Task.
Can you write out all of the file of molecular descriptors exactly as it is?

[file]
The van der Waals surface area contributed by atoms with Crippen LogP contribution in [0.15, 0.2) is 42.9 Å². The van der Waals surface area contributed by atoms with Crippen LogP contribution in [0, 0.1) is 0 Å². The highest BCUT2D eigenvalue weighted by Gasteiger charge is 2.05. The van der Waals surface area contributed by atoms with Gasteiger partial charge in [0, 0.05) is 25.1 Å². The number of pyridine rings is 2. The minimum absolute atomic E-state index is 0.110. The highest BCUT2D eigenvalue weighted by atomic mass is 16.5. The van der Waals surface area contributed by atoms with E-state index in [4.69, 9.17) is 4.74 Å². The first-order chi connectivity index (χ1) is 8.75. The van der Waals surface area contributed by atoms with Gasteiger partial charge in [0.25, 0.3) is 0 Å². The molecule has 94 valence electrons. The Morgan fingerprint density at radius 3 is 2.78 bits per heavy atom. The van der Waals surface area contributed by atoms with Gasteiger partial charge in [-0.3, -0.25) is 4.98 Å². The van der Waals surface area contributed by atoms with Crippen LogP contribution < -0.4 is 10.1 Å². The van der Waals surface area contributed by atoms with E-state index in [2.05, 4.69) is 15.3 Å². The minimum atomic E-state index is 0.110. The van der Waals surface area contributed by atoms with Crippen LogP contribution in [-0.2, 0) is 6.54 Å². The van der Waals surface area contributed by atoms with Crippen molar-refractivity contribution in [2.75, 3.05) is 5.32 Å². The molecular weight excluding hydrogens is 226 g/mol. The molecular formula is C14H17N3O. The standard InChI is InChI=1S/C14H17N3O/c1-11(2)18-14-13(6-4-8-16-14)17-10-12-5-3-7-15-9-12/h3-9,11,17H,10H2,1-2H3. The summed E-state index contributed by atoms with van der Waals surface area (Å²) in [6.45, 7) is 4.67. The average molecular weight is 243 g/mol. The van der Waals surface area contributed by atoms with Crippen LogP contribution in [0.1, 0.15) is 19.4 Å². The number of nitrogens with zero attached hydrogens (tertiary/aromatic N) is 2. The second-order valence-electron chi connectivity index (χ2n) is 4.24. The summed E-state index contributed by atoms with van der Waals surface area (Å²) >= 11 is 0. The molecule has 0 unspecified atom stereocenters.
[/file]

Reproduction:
The van der Waals surface area contributed by atoms with Crippen LogP contribution in [0.15, 0.2) is 42.9 Å². The van der Waals surface area contributed by atoms with Crippen LogP contribution in [0, 0.1) is 0 Å². The highest BCUT2D eigenvalue weighted by Gasteiger charge is 2.05. The van der Waals surface area contributed by atoms with Gasteiger partial charge in [0, 0.05) is 25.1 Å². The number of pyridine rings is 2. The minimum absolute atomic E-state index is 0.110. The highest BCUT2D eigenvalue weighted by atomic mass is 16.5. The van der Waals surface area contributed by atoms with E-state index in [4.69, 9.17) is 4.74 Å². The first-order chi connectivity index (χ1) is 8.75. The van der Waals surface area contributed by atoms with Gasteiger partial charge in [0.25, 0.3) is 0 Å². The molecule has 94 valence electrons. The Morgan fingerprint density at radius 3 is 2.78 bits per heavy atom. The van der Waals surface area contributed by atoms with Gasteiger partial charge in [-0.3, -0.25) is 4.98 Å². The van der Waals surface area contributed by atoms with Crippen LogP contribution < -0.4 is 10.1 Å². The van der Waals surface area contributed by atoms with E-state index in [2.05, 4.69) is 15.3 Å². The minimum atomic E-state index is 0.110. The van der Waals surface area contributed by atoms with Crippen LogP contribution in [-0.2, 0) is 6.54 Å². The van der Waals surface area contributed by atoms with Crippen molar-refractivity contribution in [2.75, 3.05) is 5.32 Å². The molecular weight excluding hydrogens is 226 g/mol. The molecular formula is C14H17N3O. The standard InChI is InChI=1S/C14H17N3O/c1-11(2)18-14-13(6-4-8-16-14)17-10-12-5-3-7-15-9-12/h3-9,11,17H,10H2,1-2H3. The summed E-state index contributed by atoms with van der Waals surface area (Å²) in [6.45, 7) is 4.67. The average molecular weight is 243 g/mol. The van der Waals surface area contributed by atoms with Crippen LogP contribution in [0.1, 0.15) is 19.4 Å². The number of nitrogens with zero attached hydrogens (tertiary/aromatic N) is 2. The second-order valence-electron chi connectivity index (χ2n) is 4.24. The summed E-state index contributed by atoms with van der Waals surface area (Å²) >= 11 is 0. The molecule has 0 unspecified atom stereocenters.